Get Chuck Schumer to Support the Marijuana Justice Act

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The Controlled Substances Act (CSA) passed under President Nixon in the 1970’s classified marijuana as a Schedule 1 drug. That is, marijuana is deemed to have no accepted medical use and is furthermore considered to have high potential for abuse and dependence. In relativistic terms, marijuana’s risk of abuse is currently classified as higher than both cocaine and methamphetamine, which are Schedule 2 drugs. While there have been petitions in the past for the DEA to reschedule marijuana, including petitions from the FDA and Health and Human Services, these petitions have all been denied. The reasons for this lack of rescheduling have been chalked up to everything from supposed racial motivations in Nixon’s original legislation and subsequent War on Drugs to a lack of research into actual medical benefits of marijuana. Regardless, policy and public opinion on marijuana has continued to evolve even without this change in scheduling. This shift is evidenced by the fact that today 30 States have laws broadly legalizing marijuana in some form, and eight of these States along with Washington D.C. have legalized it recreationally. Furthermore, public opinion has shifted dramatically in the past few decades. Support for the legalization of marijuana has increased substantially in the past 40 years. The importance of legislation on the legalization of marijuana cannot be overstated. Laws which seek to reschedule and decriminalize marijuana usage can be extremely beneficial for communities that are disproportionately impacted by current enforcement - communities that are often predominantly made up of minorities or low-income individuals. Furthermore, legislation on the legalization of marijuana could apply retrospectively to persons currently serving prison time for possession which would allow these individuals to appeal their cases. It is for these reasons that I believe the bill in question, S.1689 (Marijuana Justice Act) should be advocated for in the Senate so that the issue of marijuana can be legislated on effectively once and for all.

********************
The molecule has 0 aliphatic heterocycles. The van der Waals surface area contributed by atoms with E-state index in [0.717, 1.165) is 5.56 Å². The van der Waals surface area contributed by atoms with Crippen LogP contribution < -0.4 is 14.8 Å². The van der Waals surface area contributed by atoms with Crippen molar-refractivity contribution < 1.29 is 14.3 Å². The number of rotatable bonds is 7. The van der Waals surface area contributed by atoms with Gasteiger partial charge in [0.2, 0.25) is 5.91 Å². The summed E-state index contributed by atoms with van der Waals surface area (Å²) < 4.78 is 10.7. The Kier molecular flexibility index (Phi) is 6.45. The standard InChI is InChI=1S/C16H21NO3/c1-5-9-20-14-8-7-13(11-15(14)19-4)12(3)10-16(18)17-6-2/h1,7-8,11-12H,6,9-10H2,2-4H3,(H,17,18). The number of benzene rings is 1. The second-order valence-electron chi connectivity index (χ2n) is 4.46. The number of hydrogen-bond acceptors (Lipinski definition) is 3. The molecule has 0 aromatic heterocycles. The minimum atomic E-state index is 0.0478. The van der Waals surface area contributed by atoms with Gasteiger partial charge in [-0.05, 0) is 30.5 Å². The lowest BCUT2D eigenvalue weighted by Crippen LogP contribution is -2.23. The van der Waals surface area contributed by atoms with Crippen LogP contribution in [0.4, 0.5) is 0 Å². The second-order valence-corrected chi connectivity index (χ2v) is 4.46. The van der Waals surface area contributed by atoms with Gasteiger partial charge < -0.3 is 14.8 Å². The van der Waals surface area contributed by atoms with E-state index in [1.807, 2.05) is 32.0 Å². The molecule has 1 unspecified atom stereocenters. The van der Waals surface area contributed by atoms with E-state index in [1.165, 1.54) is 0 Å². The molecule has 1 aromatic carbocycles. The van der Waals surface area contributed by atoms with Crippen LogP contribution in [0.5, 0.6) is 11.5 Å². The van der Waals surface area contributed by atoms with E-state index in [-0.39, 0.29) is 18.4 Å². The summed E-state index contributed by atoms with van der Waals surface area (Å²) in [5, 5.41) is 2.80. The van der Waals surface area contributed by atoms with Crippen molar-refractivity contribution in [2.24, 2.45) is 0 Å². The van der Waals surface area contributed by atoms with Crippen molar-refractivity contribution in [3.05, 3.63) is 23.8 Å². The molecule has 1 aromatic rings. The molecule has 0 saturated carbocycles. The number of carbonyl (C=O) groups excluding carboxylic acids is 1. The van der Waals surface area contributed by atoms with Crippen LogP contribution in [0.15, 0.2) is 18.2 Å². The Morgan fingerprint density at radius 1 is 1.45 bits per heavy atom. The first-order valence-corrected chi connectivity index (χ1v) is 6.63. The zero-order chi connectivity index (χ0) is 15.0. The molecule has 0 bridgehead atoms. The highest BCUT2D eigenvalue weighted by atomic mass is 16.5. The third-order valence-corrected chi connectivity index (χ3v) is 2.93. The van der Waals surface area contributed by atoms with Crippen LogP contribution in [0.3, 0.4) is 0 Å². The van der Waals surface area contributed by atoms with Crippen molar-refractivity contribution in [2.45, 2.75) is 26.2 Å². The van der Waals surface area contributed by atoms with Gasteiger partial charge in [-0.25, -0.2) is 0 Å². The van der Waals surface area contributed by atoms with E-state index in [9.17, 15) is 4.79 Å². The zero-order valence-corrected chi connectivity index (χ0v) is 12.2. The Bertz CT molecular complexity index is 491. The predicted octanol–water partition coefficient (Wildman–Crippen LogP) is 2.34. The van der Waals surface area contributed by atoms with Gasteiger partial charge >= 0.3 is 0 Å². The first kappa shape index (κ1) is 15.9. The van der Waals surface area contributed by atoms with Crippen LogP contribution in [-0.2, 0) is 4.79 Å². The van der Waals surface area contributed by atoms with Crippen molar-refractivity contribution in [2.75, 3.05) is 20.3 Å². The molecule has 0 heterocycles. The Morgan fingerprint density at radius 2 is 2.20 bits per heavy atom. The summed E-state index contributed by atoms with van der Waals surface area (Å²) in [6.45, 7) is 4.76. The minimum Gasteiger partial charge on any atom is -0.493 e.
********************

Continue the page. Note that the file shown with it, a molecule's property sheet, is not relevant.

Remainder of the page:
This Marijuana Justice act was introduced to the Senate on August 1st, 2017 by Senator Cory Booker (D-NJ) and is a companion Bill to H.R. 4815 in the House. The bill would decriminalize marijuana on a federal level by removing it entirely from the CSA. With respect to people currently serving time in federal prison for marijuana related crimes, this law would make it so that these individuals could petition the court for resentencing. Furthermore, the law would retroactively, expunge the records of all individuals convicted of marijuana possession. Aside from the goal of decriminalizing marijuana, this bill also looks to deal with the consequences that the War on Drugs has had on marginalized communities by creating a reinvestment fund for these communities. This reinvestment fund is meant to be paid for with $500,000,000 worth of funds withheld from States deemed to have a disproportionate arrest/incarceration rate for marijuana related offences by minority peoples. The bill’s policy hypothesis as given in Booker’s own words is to reverse the effects of the 1994 Crime Bill by creating incentives for states to change their marijuana laws. The incentives would be, of course, the funding for law enforcement and prisons that would be withheld if a states’ marijuana laws are found to be discriminatory.